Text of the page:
### A1. *In vitro* experiment for identification of model parameters

A schematic of the experiment is shown in Figure 6. The experiments were performed for a pulsatile pump (T-PLS; BHK Inc., Seoul, Republic of Korea) and a non-pulsatile pump (AK95 roller pump; Gambro Inc., Hechingen, Germany) under various flow rate conditions from 100 to 400 mL/min in increments of 50 mL/min. Figure 7 shows the pressure waveforms at the dialyser inlet generated by the two pumps. The AK95 pump generated a very weak pulsatile flow that can be considered as almost non-pulsatile flow. Each test was performed using bovine whole blood (heparin of 16 000 IU/L, Hct = 31%, T = 37°C). In the dialysate circuit, we used the AK95 roller pump at a constant flow rate of 300 mL/min for all test cases. A polysulphone dialyser (FX60; FMC Inc., Frankfurt, Germany) was used with normal saline as the dialysis solution. An ultrasonic flow sensor (T109; Transonic Systems Inc., Ithaca, NY) was placed in the blood circuit before the dialyser to measure the flow rate. Four pressure sensors (Pressure transducer; Sensys Inc., Seoul, Republic of Korea) were inserted before and after the dialyser in the blood and dialysate circuits. In the experiment, according to the pump type and flow rate, we measured the four pressures (at the dialyser inlet and outlet of the blood circuit, and at the dialyser inlet and outlet of the dialysate circuit) and UF coefficient of the dialyser. Before starting the test, we recirculated bovine blood through the dialyser at 200 mL/min for 2 h to develop a sufficient protein layer as suggested in a previous study [13].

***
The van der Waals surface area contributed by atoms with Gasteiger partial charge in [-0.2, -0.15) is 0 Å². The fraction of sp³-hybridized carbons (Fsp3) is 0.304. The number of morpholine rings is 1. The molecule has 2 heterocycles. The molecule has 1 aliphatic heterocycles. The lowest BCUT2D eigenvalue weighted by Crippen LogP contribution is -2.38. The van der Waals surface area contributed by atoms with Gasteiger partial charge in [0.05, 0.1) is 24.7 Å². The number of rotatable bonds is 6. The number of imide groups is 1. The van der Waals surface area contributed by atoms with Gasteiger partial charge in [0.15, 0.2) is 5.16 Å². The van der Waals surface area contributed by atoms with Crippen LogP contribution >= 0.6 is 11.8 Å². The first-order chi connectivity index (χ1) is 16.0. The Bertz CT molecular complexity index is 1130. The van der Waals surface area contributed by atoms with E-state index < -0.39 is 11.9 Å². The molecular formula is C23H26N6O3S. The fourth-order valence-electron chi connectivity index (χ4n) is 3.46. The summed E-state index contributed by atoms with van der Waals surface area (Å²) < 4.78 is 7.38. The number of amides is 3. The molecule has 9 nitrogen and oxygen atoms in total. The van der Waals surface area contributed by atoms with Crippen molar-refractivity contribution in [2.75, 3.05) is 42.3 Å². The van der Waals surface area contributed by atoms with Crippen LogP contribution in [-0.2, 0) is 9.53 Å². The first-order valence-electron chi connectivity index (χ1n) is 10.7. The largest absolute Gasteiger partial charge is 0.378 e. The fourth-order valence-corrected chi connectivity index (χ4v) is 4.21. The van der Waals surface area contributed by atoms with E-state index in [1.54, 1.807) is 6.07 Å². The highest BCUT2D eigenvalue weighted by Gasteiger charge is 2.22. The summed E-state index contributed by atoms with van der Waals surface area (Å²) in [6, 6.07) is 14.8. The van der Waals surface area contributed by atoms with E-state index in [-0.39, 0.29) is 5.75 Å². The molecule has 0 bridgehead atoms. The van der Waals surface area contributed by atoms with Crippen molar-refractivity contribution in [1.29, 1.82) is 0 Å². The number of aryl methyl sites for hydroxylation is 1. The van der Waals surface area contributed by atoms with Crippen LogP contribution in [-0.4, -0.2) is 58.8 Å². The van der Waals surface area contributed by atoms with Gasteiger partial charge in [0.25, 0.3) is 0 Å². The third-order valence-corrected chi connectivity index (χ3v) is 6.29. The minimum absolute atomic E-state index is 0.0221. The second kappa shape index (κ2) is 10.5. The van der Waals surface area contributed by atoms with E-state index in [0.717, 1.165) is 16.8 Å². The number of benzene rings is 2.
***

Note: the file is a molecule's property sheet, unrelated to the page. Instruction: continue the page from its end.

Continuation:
The goal of the *in vitro* experiment was to establish reference data for the variation in TMPm and UF coefficient according to pump type and flow rate. Thus, the parameters such as TMPm and the UF coefficient for a specific condition of flow rate and pump type can be obtained by interpolating the reference data.

### A2. Governing equations of the mathematical model

The time derivatives of the intracellular fluid (*V*
_{
ic
}), interstitial fluid (*V*
_{
is
}) and plasma (*V*
_{
pl
}) can be expressed as

where *k*
_{
f
}is the osmotic filtration coefficient at the cellular membrane, *O*
_{
ic
}and *O*
_{
is
}are the osmotic concentrations of the intracellular and interstitial compartments, respectively, *F*
_{
a
}is fluid filtration rate at the arterial capillaries, *R*
_{
v
}is the fluid reabsorption rate at the venous capillaries and *Q*
_{
f
}is the UF rate.

The time derivatives of the solute concentrations in the intracellular (*M*
_{
s,ic
}) and extracellular (*M*
_{
s,ex
}) compartments are expressed as follows:

where *η*
_{
s
}is the mass transfer coefficient of solute *s* at the cellular membrane, *β*
_{
s
}is the equilibrium ratio of solute *s*, *C*
_{
s,ic
}and *C*
_{
s,ex
}are the intracellular and extracellular concentrations of solute *s*, respectively, *G*
_{
s
}is the generation rate of solute *s* and *J*
_{
s
}is the solute transfer rate through the dialyser membrane. We assumed *G*